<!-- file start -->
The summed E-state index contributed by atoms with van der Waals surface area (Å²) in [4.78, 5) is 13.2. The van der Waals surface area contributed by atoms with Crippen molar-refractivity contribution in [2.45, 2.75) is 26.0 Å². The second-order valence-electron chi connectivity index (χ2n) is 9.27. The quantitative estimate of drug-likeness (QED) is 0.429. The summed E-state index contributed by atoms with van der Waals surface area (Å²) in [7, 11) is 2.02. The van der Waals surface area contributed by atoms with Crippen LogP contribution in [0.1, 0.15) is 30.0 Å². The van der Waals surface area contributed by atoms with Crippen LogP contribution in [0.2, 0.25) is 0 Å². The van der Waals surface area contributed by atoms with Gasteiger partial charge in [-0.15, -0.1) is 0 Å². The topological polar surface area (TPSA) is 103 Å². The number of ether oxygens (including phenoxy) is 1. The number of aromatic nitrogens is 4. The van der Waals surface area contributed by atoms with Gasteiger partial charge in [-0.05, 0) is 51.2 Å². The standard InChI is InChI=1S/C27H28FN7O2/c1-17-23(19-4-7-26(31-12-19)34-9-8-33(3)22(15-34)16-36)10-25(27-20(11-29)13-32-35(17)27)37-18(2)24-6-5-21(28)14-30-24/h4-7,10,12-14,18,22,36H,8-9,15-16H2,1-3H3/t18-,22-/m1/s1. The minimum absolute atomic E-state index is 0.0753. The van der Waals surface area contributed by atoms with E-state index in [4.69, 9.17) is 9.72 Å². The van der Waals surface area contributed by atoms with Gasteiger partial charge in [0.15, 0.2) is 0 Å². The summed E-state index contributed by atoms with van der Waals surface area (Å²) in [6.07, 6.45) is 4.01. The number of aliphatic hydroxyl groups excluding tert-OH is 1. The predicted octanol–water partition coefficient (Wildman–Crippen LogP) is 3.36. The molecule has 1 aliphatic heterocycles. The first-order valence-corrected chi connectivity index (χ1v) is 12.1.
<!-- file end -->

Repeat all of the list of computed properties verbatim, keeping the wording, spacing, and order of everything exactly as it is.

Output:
The summed E-state index contributed by atoms with van der Waals surface area (Å²) in [4.78, 5) is 13.2. The van der Waals surface area contributed by atoms with Crippen molar-refractivity contribution in [2.45, 2.75) is 26.0 Å². The second-order valence-electron chi connectivity index (χ2n) is 9.27. The quantitative estimate of drug-likeness (QED) is 0.429. The summed E-state index contributed by atoms with van der Waals surface area (Å²) in [7, 11) is 2.02. The van der Waals surface area contributed by atoms with Crippen LogP contribution in [0.1, 0.15) is 30.0 Å². The van der Waals surface area contributed by atoms with Crippen LogP contribution in [0.2, 0.25) is 0 Å². The van der Waals surface area contributed by atoms with Gasteiger partial charge in [-0.15, -0.1) is 0 Å². The topological polar surface area (TPSA) is 103 Å². The number of ether oxygens (including phenoxy) is 1. The number of aromatic nitrogens is 4. The van der Waals surface area contributed by atoms with Gasteiger partial charge in [-0.05, 0) is 51.2 Å². The standard InChI is InChI=1S/C27H28FN7O2/c1-17-23(19-4-7-26(31-12-19)34-9-8-33(3)22(15-34)16-36)10-25(27-20(11-29)13-32-35(17)27)37-18(2)24-6-5-21(28)14-30-24/h4-7,10,12-14,18,22,36H,8-9,15-16H2,1-3H3/t18-,22-/m1/s1. The minimum absolute atomic E-state index is 0.0753. The van der Waals surface area contributed by atoms with E-state index in [4.69, 9.17) is 9.72 Å². The van der Waals surface area contributed by atoms with Gasteiger partial charge in [0.15, 0.2) is 0 Å². The summed E-state index contributed by atoms with van der Waals surface area (Å²) in [6.07, 6.45) is 4.01. The number of aliphatic hydroxyl groups excluding tert-OH is 1. The predicted octanol–water partition coefficient (Wildman–Crippen LogP) is 3.36. The molecule has 1 aliphatic heterocycles. The first-order valence-corrected chi connectivity index (χ1v) is 12.1.